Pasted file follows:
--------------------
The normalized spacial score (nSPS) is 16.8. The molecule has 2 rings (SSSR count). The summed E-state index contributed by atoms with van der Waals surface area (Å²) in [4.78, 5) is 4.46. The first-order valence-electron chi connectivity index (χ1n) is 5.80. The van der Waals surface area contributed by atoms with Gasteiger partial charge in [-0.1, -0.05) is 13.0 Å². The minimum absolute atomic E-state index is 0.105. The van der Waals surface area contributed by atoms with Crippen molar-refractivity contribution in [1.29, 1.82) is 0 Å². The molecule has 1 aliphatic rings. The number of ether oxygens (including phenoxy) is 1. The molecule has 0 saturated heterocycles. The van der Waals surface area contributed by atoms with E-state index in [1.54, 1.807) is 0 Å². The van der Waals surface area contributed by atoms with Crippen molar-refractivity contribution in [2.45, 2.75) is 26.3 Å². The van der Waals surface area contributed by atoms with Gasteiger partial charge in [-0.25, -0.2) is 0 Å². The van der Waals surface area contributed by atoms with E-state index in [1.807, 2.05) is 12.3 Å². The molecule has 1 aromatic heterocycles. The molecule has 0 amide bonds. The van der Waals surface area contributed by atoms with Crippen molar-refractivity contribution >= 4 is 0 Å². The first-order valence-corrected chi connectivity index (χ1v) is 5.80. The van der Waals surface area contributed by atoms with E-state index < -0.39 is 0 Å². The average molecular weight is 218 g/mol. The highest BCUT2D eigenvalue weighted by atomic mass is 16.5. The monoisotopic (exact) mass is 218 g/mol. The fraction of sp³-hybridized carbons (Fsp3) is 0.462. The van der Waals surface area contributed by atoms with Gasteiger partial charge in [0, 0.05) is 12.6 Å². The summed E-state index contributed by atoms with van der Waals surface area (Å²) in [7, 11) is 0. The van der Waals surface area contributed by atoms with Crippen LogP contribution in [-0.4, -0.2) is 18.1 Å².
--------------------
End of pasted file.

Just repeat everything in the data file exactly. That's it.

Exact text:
The normalized spacial score (nSPS) is 16.8. The molecule has 2 rings (SSSR count). The summed E-state index contributed by atoms with van der Waals surface area (Å²) in [4.78, 5) is 4.46. The first-order valence-electron chi connectivity index (χ1n) is 5.80. The van der Waals surface area contributed by atoms with Gasteiger partial charge in [-0.1, -0.05) is 13.0 Å². The minimum absolute atomic E-state index is 0.105. The van der Waals surface area contributed by atoms with Crippen molar-refractivity contribution in [1.29, 1.82) is 0 Å². The molecule has 1 aliphatic rings. The number of ether oxygens (including phenoxy) is 1. The molecule has 0 saturated heterocycles. The van der Waals surface area contributed by atoms with E-state index in [1.54, 1.807) is 0 Å². The van der Waals surface area contributed by atoms with Crippen molar-refractivity contribution in [2.45, 2.75) is 26.3 Å². The van der Waals surface area contributed by atoms with Gasteiger partial charge in [-0.25, -0.2) is 0 Å². The van der Waals surface area contributed by atoms with E-state index in [1.807, 2.05) is 12.3 Å². The molecule has 1 aromatic heterocycles. The molecule has 0 amide bonds. The van der Waals surface area contributed by atoms with Crippen molar-refractivity contribution >= 4 is 0 Å². The first-order valence-corrected chi connectivity index (χ1v) is 5.80. The van der Waals surface area contributed by atoms with E-state index < -0.39 is 0 Å². The average molecular weight is 218 g/mol. The highest BCUT2D eigenvalue weighted by atomic mass is 16.5. The monoisotopic (exact) mass is 218 g/mol. The fraction of sp³-hybridized carbons (Fsp3) is 0.462. The van der Waals surface area contributed by atoms with Gasteiger partial charge in [0, 0.05) is 12.6 Å². The summed E-state index contributed by atoms with van der Waals surface area (Å²) in [7, 11) is 0. The van der Waals surface area contributed by atoms with Crippen LogP contribution in [-0.4, -0.2) is 18.1 Å².